Why-ology News: Trend Go beyond the what to the why of consumer behavior. August 2018

Soccer: The World's Most Popular Sport

In June 2018, fans cheered their favorite men's soccer teams during the month-long World Cup in Moscow, Russia; 32 teams qualified for competing spots. The inaugural tournament was in 1930; subsequent competitions have occurred every four years (except in 1942 and 1946 because of WWII). The Fédération Internationale de Football Association (FIFA)—plagued by corruption scandals that began in 2015—is the governing body. Although the United States has competed in a number of World Cup finals, the team has never won the international competition; Brazil has won five times and is "the only team to have played in every tournament," according to Wikipedia.

World Cup viewing reached a peak in 2010 as the United States and England faced off; England won the match. An early World Cup US loss to Germany in 2014 and federal racketeering charges against FIFA officials in 2015 resulted in waning interest in US World Cup viewing. (The US team did not qualify for tournament play in 2018.) Almost 17.8 million US adults watched the 2010 World Cup, in comparison with 12.7 million who watched the 2014 tournament.

Figure: Trend: Watch World Cup Soccer Regularly

Between 2010 and 2017, a decline in World Cup viewing is evident for all VALS consumer groups except Survivors, who are heavy TV viewers overall. Showing the steepest declines in World Cup viewing are Experiencers, Innovators, and Strivers—the three groups (in rank order) more likely than average to have played soccer in the past 12 months. Experiencers and Innovators often prefer individual-sport to team-sport participation because enjoyment of an individual activity requires no reliance on a group. Experiencers are attracted to soccer in part because of its high energy; Innovators are attracted because of the game's personally challenging aspects of play. Strivers enjoy team sports because participation on a team confers acceptance into a group. Although the groups may play for different reasons, all three groups enjoy some rough-and-tumble masculine camaraderie and a chance to relive highlights with a postgame beer.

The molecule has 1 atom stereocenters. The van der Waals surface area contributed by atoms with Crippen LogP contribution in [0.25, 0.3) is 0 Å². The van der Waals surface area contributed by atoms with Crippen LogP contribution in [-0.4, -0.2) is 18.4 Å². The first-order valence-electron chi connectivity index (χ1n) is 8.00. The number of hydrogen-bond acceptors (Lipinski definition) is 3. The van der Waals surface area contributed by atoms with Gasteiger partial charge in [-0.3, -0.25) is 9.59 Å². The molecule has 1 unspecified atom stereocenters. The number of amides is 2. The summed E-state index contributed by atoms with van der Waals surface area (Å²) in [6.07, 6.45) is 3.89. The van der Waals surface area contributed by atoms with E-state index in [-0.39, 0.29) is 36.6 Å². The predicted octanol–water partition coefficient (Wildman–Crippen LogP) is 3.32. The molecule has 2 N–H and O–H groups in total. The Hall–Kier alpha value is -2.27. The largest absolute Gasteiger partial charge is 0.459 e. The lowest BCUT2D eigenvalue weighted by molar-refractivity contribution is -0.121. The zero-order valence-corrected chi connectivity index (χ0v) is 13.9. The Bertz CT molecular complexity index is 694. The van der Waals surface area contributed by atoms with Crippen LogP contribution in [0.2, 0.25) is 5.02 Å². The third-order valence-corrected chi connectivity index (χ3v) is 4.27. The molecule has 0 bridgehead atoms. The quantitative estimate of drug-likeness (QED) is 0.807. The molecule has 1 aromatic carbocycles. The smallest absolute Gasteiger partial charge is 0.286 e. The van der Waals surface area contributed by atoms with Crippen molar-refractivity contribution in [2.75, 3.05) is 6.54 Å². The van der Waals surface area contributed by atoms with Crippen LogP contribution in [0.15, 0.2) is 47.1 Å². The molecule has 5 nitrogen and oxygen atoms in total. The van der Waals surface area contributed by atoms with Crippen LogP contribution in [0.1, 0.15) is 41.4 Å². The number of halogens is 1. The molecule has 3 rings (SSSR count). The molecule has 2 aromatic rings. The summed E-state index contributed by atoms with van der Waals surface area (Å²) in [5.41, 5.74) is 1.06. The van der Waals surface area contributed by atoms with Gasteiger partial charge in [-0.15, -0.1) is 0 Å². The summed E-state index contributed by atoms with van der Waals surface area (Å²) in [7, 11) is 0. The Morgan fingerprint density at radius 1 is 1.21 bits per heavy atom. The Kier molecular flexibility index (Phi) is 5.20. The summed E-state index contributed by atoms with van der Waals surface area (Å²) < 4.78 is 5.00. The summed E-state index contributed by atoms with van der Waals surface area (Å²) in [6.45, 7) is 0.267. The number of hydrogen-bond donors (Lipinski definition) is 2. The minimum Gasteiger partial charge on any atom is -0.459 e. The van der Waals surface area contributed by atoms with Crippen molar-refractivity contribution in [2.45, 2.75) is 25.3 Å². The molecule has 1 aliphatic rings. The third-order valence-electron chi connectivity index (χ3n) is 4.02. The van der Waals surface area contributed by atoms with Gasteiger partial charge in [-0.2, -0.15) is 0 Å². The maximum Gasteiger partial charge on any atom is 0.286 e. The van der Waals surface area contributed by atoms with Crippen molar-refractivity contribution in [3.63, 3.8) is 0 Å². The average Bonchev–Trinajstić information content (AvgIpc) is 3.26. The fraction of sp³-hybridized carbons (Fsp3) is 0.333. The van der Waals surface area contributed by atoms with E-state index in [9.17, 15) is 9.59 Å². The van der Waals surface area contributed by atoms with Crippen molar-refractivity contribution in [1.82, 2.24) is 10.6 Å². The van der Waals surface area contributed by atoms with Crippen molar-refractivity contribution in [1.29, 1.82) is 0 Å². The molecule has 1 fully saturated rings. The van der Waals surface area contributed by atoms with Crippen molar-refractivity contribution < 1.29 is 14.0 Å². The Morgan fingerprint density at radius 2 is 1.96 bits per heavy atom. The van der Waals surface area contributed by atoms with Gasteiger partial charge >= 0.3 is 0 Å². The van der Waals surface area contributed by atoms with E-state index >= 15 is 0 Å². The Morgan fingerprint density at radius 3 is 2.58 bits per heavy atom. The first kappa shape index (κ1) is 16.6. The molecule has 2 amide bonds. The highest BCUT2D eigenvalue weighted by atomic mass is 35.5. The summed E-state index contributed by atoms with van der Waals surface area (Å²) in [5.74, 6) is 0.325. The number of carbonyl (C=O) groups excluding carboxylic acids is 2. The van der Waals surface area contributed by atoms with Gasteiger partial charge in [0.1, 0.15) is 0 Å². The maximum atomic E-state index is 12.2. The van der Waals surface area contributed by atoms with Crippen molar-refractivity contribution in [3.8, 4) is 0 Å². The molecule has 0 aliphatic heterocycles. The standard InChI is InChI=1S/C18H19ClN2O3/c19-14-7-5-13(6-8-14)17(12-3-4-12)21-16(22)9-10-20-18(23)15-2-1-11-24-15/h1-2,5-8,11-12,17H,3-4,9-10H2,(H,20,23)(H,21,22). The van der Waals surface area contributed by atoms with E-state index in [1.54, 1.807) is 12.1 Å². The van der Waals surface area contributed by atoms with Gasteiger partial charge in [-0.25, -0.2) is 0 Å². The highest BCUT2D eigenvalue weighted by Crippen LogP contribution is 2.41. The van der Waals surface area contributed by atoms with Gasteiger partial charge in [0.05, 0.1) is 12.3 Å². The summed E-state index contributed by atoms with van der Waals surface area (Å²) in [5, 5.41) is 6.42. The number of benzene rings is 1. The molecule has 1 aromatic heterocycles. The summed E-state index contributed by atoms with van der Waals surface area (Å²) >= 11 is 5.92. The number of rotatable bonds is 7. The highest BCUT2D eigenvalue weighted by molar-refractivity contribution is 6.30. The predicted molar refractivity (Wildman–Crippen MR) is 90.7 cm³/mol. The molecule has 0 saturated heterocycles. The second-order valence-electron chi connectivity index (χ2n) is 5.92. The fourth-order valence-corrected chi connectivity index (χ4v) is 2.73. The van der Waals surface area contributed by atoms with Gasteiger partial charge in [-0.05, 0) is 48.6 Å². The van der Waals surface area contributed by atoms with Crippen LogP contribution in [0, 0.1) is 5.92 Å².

In summary, not only is watching the World Cup in decline but also watching Major League Soccer is in decline—from 5 million regular viewers in fall 2010 to 4.1 million regular viewers in fall 2017. The data clearly indicate that soccer is not garnering the national attention in the United States that it does in other parts of the globe where few (or fewer) national sports teams exist.

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